Sunday 16 November 2014

NRS relocates Extant OPRs guide to new website

One of the most useful research guides that the National Records of Scotland ( provides is a guide to the coverage for its Church of Scotland register collections, which it provides on a dedicated page called Extant OPRs. It tells you when looking for records from a parish what still survives by way of baptismal, marriage and burial records for the Kirk, the records for which were called in upon the creation of the General Register Office for Scotland (in two stages, in 1855 and 1885), they being noted as state records. A series of appendices also notes the following:

Appendix 1: kirk session records (our reference CH2) containing pre-1855 birth, death and marriage entries

Appendix 2: kirk session and other material found in the Old Parish Registers

Appendix 3: miscellaneous records containing entries from non-conformist churches relevant to the Old Parish Registers

For a few years this guide has been accessible via the ScotlandsPeople website ( under the Help & Resources tab. However, for a long time, there was a major issue with this guide in that unless it was viewed using Internet Explorer as the web browser, the numbers allocated to the parishes did not line up on the site to the list of the holdings available alongside. If using Firefox or Chrome, for example, everything displayed on the page was offset by a line, making it quite confusing for folk who weren't too familiar with Scottish geography to know that something may have been wrong when consulting the resource.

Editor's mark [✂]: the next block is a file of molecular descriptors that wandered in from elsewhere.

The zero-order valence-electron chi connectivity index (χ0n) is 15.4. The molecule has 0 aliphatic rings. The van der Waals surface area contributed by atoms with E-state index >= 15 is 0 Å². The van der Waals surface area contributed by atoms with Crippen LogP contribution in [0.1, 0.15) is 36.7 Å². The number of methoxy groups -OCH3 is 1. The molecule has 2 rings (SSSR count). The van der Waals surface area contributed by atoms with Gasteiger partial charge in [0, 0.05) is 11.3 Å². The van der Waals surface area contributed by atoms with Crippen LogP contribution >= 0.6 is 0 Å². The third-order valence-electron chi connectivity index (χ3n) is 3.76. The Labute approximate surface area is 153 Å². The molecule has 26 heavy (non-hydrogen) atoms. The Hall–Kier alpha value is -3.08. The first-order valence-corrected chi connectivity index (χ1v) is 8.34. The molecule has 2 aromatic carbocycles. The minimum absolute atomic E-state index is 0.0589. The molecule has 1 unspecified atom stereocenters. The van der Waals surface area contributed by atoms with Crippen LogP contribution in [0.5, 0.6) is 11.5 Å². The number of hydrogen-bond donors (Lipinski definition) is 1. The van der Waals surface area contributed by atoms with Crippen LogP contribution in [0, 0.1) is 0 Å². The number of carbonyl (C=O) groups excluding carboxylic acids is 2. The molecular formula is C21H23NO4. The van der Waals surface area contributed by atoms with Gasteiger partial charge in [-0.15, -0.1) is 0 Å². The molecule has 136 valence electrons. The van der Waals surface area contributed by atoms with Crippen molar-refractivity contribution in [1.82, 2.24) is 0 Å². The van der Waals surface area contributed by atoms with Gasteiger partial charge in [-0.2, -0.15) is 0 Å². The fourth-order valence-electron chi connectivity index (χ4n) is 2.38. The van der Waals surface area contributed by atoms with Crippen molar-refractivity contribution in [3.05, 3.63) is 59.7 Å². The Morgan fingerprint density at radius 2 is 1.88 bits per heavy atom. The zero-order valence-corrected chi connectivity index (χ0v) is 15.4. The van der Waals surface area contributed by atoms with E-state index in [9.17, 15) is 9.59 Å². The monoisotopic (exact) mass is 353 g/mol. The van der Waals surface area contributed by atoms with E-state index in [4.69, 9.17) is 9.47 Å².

Thankfully, as part of its drive to make the platform the key web platform for its NAS and GROS services, the Extant OPRs guide has now been relocated to a new address at, and now works fine with any browser. As before, it is still also accessible from the ScotlandsPeople page, again, from the Help & Resources tab. In addition, the guide, previously compiled in 1975, has been revised, though at present I am not sure how extensive the revisions may be. The various files remain accessible in PDF format, which can be downloaded to your computer.

From what I can see, all other resources remain available as they were on the ScotlandsPeople site, but this definitely gets a big thumbs up as one of the most useful resources available on the site, and now presented in a much clearer and user friendly way.

Well worth bookmarking the page!


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